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A curtain call (often known as a walkdown or a final bow) occurs at the end of a performance when individuals return to the stage to be recognized by the audience for their performance. In musical theatre, the performers typically recognize the orchestra and its conductor at the end of the curtain call. Luciano Pavarotti holds the record for receiving 165 curtain calls, more than any other artist.
Use in film and television
In film and television, the term "curtain call" is used to describe a sequence at the end of the film and before the closing credits, in which brief clips, stills, or outtakes featuring each main character are shown in sequence with the actor's name captioned. This sequence results in a similar individual recognition of each actor by the audience as would occur in a stage curtain call. This is not common, but when seen is more common in films that are light-hearted and have many characters, or perhaps a long list of cameo appearances.
On occasion, long-running television series, particularly those filmed in front of a live audience, have featured a theater-style curtain call at the conclusion of their runs, with the cast breaking character and often showing the audience and crew. The final episode of The Mary Tyler Moore Show, entitled "The Last Show" was a famous example of this. Since then, this term has been, more or less, associated with the series finale of a particular show.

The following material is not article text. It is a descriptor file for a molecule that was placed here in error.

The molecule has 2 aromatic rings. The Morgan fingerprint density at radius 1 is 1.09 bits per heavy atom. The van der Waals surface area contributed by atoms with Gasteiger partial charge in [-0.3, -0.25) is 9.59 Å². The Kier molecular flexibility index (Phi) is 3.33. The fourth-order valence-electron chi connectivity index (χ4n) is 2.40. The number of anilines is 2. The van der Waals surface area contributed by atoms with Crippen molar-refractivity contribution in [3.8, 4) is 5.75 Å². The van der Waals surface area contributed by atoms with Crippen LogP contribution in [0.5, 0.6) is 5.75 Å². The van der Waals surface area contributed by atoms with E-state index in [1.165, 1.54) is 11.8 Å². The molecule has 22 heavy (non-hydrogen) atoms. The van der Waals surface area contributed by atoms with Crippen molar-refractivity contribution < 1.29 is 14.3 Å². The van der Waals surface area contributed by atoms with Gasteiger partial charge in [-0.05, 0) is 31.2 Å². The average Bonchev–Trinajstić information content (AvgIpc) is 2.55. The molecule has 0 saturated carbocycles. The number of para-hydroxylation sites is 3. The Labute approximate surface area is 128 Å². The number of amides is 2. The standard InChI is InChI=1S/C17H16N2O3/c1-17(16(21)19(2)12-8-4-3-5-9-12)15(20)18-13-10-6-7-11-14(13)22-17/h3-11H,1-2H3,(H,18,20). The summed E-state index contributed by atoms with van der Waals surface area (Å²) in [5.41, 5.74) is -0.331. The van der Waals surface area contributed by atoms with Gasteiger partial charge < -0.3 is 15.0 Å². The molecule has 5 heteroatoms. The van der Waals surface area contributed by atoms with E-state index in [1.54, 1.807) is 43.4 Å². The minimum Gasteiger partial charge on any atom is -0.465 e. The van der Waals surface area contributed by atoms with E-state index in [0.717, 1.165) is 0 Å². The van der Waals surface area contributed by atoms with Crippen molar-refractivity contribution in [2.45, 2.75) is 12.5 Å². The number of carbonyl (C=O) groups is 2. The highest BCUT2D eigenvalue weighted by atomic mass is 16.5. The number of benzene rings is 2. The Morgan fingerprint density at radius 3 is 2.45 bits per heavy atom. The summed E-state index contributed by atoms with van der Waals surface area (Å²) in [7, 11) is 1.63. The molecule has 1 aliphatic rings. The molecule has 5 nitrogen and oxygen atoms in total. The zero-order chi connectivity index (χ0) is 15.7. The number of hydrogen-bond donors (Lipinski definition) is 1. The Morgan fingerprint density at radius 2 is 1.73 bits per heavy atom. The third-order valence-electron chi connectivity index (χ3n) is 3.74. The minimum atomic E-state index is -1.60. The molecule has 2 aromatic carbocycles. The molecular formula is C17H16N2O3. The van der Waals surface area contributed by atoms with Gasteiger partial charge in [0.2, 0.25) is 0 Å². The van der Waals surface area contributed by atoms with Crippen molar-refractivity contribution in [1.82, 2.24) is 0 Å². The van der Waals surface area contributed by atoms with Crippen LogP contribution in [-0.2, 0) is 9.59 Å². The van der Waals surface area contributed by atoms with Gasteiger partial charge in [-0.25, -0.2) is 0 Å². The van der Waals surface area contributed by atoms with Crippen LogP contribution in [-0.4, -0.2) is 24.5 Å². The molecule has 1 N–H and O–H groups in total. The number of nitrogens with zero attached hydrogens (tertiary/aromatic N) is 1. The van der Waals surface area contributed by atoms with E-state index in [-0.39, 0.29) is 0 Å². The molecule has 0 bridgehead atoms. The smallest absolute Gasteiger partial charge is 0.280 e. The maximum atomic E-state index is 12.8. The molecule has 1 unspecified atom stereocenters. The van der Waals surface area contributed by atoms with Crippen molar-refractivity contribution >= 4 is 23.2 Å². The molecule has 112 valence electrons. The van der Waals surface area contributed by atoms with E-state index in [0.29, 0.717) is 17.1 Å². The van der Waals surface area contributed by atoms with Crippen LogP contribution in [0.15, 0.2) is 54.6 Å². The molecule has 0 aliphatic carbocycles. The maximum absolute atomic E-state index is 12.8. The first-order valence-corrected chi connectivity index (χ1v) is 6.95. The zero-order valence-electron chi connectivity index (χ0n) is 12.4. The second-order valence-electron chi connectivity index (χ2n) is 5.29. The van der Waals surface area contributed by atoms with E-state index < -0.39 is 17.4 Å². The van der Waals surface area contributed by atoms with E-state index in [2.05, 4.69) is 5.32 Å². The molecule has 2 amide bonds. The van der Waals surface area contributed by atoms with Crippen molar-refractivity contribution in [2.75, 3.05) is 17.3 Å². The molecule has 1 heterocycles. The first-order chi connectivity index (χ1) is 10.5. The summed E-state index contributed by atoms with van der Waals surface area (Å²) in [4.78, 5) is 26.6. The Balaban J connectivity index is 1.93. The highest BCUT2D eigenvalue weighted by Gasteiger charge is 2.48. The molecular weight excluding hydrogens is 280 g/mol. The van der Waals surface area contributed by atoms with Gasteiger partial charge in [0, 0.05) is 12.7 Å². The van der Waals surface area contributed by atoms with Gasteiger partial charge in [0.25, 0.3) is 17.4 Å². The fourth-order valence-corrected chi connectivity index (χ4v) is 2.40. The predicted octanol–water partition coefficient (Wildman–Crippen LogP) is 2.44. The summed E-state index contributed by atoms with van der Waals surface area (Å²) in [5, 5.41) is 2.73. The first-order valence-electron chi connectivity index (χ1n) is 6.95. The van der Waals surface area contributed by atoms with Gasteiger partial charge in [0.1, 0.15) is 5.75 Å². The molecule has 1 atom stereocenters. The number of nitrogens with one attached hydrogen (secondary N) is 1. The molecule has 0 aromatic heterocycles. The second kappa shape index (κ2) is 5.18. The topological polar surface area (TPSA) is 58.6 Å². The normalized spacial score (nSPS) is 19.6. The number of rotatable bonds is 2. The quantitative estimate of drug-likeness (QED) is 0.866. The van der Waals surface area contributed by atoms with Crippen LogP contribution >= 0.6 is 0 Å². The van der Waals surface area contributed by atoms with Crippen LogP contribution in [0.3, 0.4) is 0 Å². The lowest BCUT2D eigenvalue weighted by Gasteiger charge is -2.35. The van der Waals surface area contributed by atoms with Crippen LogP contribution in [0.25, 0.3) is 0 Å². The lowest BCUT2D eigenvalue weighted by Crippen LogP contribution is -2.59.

Sports curtain calls
Athletes who also perform well may return to the field of play after a big play or at the conclusion of the game for recognition. Professional baseball players usually take their cap or helmet by the brim and hold it in the air. According to baseball historian Peter Morris, in May 1881 Detroit fans cheered a home run by Charlie Bennett until he bowed to them.
On October 3, 1951, after Bobby Thomson hit the pennant-winning home run for the New York Giants in the ninth inning of the third game of the National League playoff, jubliant Giants fans swarmed the playing field of the Polo Grounds, running after the triumphant Giant players, who raced towards the clubhouse which was located in center field. Author Joshua Prager, in his definitive volume of Thomson's homer The Echoing Green, wrote, "(T)housands of fans hungry for a curtain call stood now outside a green clubhouse chanting 'We want Thomson!' We want Thomson!'" Several minutes later (about 15 minutes after the actual home run), "word reached Thomson that he was wanted outside, that only a curtain call might dissipate the stubborn throng (...) And so out Thomson went, wading through the packed clubhouse to its top outdoor step." New York Times sportswriter John Drebinger called the crowd's response "the most frenzied 'curtain calls' ever afforded a ballplayer."
|Wikimedia Commons has media related to Curtain calls.|
- Theater Terminology Biography.ms. URL Accessed July 20, 2006.
- Glossary of Theatre Terms Schoolshows.demon.co.uk. URL Accessed July 20, 2006.
- Block, Mervin (October 15, 2004). "'60 Minutes' Story About Singer Hits False Note". Poynter Online. Retrieved 2009-09-28.
- Detroit Free Press Freep.com. URL Accessed July 20, 2006.
- Prager, Joshua (2006). The Echoing Green. New York: Vintage Books. pp. 235–36. ISBN 978-0-375-71307-1.